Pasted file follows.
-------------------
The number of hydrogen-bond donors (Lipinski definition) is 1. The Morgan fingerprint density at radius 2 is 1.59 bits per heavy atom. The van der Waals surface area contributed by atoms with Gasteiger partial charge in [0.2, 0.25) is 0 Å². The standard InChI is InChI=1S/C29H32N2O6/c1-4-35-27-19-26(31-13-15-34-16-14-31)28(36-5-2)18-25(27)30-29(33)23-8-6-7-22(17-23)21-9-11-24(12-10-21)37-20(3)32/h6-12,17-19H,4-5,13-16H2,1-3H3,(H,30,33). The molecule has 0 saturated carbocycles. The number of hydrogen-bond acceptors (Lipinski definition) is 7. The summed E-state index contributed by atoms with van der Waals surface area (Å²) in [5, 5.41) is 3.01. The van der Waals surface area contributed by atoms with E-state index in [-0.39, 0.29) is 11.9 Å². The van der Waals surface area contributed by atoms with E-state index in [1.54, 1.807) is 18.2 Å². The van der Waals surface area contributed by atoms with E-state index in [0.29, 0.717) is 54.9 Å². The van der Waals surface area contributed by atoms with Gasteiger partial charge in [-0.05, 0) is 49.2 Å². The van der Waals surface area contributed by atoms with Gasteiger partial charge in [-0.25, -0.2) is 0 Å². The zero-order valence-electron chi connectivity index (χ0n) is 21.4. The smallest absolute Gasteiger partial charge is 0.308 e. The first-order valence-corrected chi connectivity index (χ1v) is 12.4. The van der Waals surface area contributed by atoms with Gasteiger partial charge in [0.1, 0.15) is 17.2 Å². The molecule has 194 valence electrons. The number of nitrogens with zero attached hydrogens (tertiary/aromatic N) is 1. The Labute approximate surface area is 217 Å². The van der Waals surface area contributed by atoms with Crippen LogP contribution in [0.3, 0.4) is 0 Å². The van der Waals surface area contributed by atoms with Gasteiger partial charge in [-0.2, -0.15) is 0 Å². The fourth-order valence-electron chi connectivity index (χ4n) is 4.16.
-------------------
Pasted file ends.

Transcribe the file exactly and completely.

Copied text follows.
The number of hydrogen-bond donors (Lipinski definition) is 1. The Morgan fingerprint density at radius 2 is 1.59 bits per heavy atom. The van der Waals surface area contributed by atoms with Gasteiger partial charge in [0.2, 0.25) is 0 Å². The standard InChI is InChI=1S/C29H32N2O6/c1-4-35-27-19-26(31-13-15-34-16-14-31)28(36-5-2)18-25(27)30-29(33)23-8-6-7-22(17-23)21-9-11-24(12-10-21)37-20(3)32/h6-12,17-19H,4-5,13-16H2,1-3H3,(H,30,33). The molecule has 0 saturated carbocycles. The number of hydrogen-bond acceptors (Lipinski definition) is 7. The summed E-state index contributed by atoms with van der Waals surface area (Å²) in [5, 5.41) is 3.01. The van der Waals surface area contributed by atoms with E-state index in [-0.39, 0.29) is 11.9 Å². The van der Waals surface area contributed by atoms with E-state index in [1.54, 1.807) is 18.2 Å². The van der Waals surface area contributed by atoms with E-state index in [0.29, 0.717) is 54.9 Å². The van der Waals surface area contributed by atoms with Gasteiger partial charge in [-0.05, 0) is 49.2 Å². The van der Waals surface area contributed by atoms with Gasteiger partial charge in [-0.25, -0.2) is 0 Å². The zero-order valence-electron chi connectivity index (χ0n) is 21.4. The smallest absolute Gasteiger partial charge is 0.308 e. The first-order valence-corrected chi connectivity index (χ1v) is 12.4. The van der Waals surface area contributed by atoms with Gasteiger partial charge in [0.1, 0.15) is 17.2 Å². The molecule has 194 valence electrons. The number of nitrogens with zero attached hydrogens (tertiary/aromatic N) is 1. The Labute approximate surface area is 217 Å². The van der Waals surface area contributed by atoms with Crippen LogP contribution in [0.3, 0.4) is 0 Å². The van der Waals surface area contributed by atoms with Gasteiger partial charge in [-0.2, -0.15) is 0 Å². The fourth-order valence-electron chi connectivity index (χ4n) is 4.16.